S&P Global Ratings has re-affirmed its long- and short-term foreign and local currency sovereign credit ratings on Bulgaria at ‘BBB/A-2’, and kept a stable outlook, saying that it believed Bulgaria’s “strong external and public balance sheets will help mitigate” the economic shocks caused by Russia’s invasion of Ukraine.
The credit ratings agency said that it expected a “stagflationary shock” on Bulgaria and lowered its real gross domestic product growth estimate for 2022 to 1.6 per cent from 4.3 per cent, and also doubled its government deficit forecast to five per cent of GDP.
“We expect Bulgaria’s economy will be affected by the conflict in Ukraine due to high inflation cutting into disposable income; lower business and consumer confidence domestically; and secondary effects through lower economic activity of its most important trading partners within the EU,” S&P Global said.
On the issue of Russia’s decision to cut off gas supplies to Bulgaria, the credit ratings agency said that it believed the situation to be manageable due to ongoing supply diversification efforts and remaining gas reserves, which were “low but still sufficient.”
Imports of liquified natural gas (LNG), existing alternative suppliers such as Azerbaijan and the interconnector to a new LNG terminal in northern Greece will enable the country to attain sufficient gas supply, including through joint purchasing with other EU member states in the future, S&P Global said.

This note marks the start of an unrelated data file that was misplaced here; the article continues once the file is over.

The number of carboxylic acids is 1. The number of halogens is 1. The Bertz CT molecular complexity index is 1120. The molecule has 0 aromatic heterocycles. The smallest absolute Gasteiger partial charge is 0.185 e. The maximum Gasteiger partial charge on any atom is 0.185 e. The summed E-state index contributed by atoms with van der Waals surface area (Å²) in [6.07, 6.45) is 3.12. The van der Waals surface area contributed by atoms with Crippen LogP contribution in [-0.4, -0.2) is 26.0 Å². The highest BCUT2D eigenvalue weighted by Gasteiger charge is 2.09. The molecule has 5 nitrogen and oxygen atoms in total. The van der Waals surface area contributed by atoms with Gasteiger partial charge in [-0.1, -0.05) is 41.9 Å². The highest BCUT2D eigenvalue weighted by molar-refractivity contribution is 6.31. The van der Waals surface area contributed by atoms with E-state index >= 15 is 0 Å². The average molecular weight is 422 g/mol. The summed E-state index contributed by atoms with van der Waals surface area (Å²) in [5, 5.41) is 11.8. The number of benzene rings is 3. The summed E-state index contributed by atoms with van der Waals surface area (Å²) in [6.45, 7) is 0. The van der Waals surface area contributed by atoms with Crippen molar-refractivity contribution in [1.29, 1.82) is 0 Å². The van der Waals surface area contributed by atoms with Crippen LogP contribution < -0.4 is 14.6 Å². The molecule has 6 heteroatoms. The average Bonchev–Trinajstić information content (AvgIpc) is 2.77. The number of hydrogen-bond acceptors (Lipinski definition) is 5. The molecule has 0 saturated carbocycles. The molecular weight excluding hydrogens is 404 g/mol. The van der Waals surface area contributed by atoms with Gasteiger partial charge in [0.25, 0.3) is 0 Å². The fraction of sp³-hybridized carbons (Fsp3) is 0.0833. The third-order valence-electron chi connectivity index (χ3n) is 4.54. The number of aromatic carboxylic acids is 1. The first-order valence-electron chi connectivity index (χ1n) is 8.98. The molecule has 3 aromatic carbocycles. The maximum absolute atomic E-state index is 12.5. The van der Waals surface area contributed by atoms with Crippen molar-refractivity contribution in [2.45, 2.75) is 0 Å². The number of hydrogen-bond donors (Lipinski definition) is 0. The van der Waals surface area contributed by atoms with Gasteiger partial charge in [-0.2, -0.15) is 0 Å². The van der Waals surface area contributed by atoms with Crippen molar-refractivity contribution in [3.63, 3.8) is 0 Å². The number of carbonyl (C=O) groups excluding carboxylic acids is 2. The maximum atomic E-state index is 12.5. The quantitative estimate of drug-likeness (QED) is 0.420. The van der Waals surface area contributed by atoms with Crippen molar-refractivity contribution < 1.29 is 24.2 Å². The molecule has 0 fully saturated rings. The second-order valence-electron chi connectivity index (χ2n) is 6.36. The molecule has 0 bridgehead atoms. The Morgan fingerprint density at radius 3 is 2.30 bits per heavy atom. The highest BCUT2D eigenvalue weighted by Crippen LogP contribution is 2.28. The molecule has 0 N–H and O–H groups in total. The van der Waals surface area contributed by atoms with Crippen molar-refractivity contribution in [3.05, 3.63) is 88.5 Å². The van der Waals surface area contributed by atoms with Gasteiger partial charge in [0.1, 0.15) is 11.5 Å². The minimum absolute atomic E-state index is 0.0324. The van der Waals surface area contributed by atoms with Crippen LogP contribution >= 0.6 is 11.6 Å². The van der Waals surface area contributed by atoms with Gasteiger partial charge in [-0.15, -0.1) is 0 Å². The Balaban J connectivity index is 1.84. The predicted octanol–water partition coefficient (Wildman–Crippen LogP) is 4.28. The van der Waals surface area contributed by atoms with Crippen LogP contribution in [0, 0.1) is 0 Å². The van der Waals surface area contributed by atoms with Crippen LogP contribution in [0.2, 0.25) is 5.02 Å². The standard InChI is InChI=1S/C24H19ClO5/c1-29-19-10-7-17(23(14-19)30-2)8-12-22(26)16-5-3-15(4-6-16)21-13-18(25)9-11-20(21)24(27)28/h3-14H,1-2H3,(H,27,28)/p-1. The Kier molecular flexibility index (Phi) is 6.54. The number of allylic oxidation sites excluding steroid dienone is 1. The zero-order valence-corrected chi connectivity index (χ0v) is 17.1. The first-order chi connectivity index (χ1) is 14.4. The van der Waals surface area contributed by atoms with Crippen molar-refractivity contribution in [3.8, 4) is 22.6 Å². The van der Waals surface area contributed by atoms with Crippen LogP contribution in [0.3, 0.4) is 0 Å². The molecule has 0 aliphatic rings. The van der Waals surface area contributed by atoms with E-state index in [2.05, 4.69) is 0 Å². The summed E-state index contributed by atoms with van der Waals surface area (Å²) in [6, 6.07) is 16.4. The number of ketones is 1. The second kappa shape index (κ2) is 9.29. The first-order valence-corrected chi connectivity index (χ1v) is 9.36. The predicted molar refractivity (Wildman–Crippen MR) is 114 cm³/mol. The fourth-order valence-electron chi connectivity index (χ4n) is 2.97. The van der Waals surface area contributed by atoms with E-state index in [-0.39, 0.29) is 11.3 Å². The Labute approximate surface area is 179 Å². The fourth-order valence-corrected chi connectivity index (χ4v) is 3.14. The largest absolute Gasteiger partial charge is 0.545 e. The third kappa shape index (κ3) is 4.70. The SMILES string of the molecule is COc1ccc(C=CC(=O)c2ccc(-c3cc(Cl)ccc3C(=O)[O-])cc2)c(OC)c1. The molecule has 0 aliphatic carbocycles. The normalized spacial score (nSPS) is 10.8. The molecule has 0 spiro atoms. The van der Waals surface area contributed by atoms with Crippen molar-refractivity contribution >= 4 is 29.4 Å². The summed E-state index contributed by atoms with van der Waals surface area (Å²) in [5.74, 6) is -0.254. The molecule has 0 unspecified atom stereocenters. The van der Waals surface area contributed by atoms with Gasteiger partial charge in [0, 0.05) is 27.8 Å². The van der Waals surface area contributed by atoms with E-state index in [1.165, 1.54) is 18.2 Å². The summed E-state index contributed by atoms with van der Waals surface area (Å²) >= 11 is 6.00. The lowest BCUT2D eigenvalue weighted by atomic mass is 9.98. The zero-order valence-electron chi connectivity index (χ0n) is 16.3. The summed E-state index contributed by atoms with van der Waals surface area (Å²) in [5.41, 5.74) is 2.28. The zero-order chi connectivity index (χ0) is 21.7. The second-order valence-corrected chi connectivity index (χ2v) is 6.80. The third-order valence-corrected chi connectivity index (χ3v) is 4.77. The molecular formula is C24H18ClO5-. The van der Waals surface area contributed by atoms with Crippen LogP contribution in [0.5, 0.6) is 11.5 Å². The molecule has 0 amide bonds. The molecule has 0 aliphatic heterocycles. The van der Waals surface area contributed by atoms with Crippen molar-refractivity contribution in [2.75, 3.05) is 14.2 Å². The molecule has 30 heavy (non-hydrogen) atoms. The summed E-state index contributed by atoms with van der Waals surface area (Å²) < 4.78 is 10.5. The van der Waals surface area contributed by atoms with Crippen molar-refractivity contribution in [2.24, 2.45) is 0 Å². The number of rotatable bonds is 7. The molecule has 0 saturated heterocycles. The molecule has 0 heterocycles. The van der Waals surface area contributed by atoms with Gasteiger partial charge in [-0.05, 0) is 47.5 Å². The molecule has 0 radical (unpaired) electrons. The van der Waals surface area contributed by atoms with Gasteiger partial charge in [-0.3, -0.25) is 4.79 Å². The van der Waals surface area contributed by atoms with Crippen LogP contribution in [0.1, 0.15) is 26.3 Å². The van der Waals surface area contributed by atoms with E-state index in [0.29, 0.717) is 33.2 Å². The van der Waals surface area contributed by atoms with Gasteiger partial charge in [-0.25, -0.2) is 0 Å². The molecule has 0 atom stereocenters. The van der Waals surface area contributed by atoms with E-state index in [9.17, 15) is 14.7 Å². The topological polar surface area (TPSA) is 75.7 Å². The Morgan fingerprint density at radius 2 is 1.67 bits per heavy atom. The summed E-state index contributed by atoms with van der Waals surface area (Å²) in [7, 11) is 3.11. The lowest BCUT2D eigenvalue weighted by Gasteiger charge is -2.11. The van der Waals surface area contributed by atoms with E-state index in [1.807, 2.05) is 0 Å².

In addition to gas supplies, the other reason why the war would have a “significant” impact on Bulgaria’s economy was the fact that the country has higher direct trade exposure to Russia and Ukraine than many of the other countries in Central and Eastern Europe.
In the medium term, however, investment using EU funds, both under the bloc’s multiannual budget and the NextGenerationEU recovery package, is expected to boost economic growth.
NextGenerationEU funds alone will raise Bulgaria’s GDP by between 2.5 per cent and six per cent by 2026, S&P Global said.
Regarding Bulgaria adopting the euro, the credit ratings agency said that “the political environment is unlikely to impede progress on euro zone accession,” with the current government maintaining the January 2024 target.
That date has been the subject of heated debate in recent weeks within the country’s ruling coalition, but S&P Global said that “the most critical factor [for Bulgaria’s euro adoption] will be the political willingness of existing euro zone member states to accept new members.”
“Some EU institutions could continue to highlight the necessity for structural reforms related to specific deficiencies regarding the rule of law in Bulgaria, particularly since such assessments can be tied to the transfer of EU funds,” the credit ratings agency said.
“However, we do not expect such obstacles over the next few years, given Bulgaria’s record of adhering to the EU’s recommendations in the past and its uncontentious relations with the EC.”
Going forward, S&P Global said it could raise Bulgaria’s credit ratings “in the course of a future accession to the euro zone.” A significant improvement in current account balances could also provide upward pressure on the ratings.
On the downside, ratings could be cut if the impact on Bulgaria of the war in Ukraine were to result in a “significant reduction of medium-term growth rates, for example if Bulgaria’s efforts to diversify its energy imports away from Russia were unsuccessful,” as such a scenario could raise fiscal deficits and debt levels beyond S&P Global’s current expectations.
(Photo: Haydn Blackey/flickr.com)
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